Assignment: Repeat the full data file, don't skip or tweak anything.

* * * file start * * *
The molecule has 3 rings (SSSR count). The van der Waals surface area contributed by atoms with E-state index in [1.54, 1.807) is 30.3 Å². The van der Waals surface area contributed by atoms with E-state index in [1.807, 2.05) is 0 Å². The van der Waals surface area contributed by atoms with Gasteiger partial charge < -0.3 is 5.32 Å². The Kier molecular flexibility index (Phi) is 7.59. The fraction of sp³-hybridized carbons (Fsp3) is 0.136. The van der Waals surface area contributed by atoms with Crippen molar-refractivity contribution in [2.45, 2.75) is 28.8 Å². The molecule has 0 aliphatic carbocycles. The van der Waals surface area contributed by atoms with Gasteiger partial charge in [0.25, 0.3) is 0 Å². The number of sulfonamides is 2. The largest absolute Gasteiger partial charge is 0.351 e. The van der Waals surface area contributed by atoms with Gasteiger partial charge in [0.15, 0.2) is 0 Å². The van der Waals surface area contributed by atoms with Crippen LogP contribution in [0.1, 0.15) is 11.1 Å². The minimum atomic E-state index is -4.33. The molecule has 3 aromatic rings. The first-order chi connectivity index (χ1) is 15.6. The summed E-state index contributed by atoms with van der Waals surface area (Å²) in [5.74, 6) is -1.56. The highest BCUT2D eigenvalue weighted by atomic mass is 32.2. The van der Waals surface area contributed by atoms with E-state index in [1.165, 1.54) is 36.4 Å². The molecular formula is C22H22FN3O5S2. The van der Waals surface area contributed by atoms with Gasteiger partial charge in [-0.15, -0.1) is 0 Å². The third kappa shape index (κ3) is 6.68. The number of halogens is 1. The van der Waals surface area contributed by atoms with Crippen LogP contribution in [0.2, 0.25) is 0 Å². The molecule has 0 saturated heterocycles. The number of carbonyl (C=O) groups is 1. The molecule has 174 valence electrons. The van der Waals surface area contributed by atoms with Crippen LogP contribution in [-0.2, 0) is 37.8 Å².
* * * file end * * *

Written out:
The molecule has 3 rings (SSSR count). The van der Waals surface area contributed by atoms with E-state index in [1.54, 1.807) is 30.3 Å². The van der Waals surface area contributed by atoms with E-state index in [1.807, 2.05) is 0 Å². The van der Waals surface area contributed by atoms with Gasteiger partial charge < -0.3 is 5.32 Å². The Kier molecular flexibility index (Phi) is 7.59. The fraction of sp³-hybridized carbons (Fsp3) is 0.136. The van der Waals surface area contributed by atoms with Crippen molar-refractivity contribution in [2.45, 2.75) is 28.8 Å². The molecule has 0 aliphatic carbocycles. The van der Waals surface area contributed by atoms with Gasteiger partial charge in [0.25, 0.3) is 0 Å². The number of sulfonamides is 2. The largest absolute Gasteiger partial charge is 0.351 e. The van der Waals surface area contributed by atoms with Gasteiger partial charge in [0.15, 0.2) is 0 Å². The van der Waals surface area contributed by atoms with Crippen LogP contribution in [0.1, 0.15) is 11.1 Å². The minimum atomic E-state index is -4.33. The molecule has 3 aromatic rings. The first-order chi connectivity index (χ1) is 15.6. The summed E-state index contributed by atoms with van der Waals surface area (Å²) in [5.74, 6) is -1.56. The highest BCUT2D eigenvalue weighted by atomic mass is 32.2. The van der Waals surface area contributed by atoms with E-state index in [1.165, 1.54) is 36.4 Å². The molecular formula is C22H22FN3O5S2. The van der Waals surface area contributed by atoms with Gasteiger partial charge in [-0.15, -0.1) is 0 Å². The third kappa shape index (κ3) is 6.68. The number of halogens is 1. The van der Waals surface area contributed by atoms with Crippen LogP contribution in [0.2, 0.25) is 0 Å². The molecule has 0 saturated heterocycles. The number of carbonyl (C=O) groups is 1. The molecule has 174 valence electrons. The van der Waals surface area contributed by atoms with Crippen LogP contribution in [-0.2, 0) is 37.8 Å².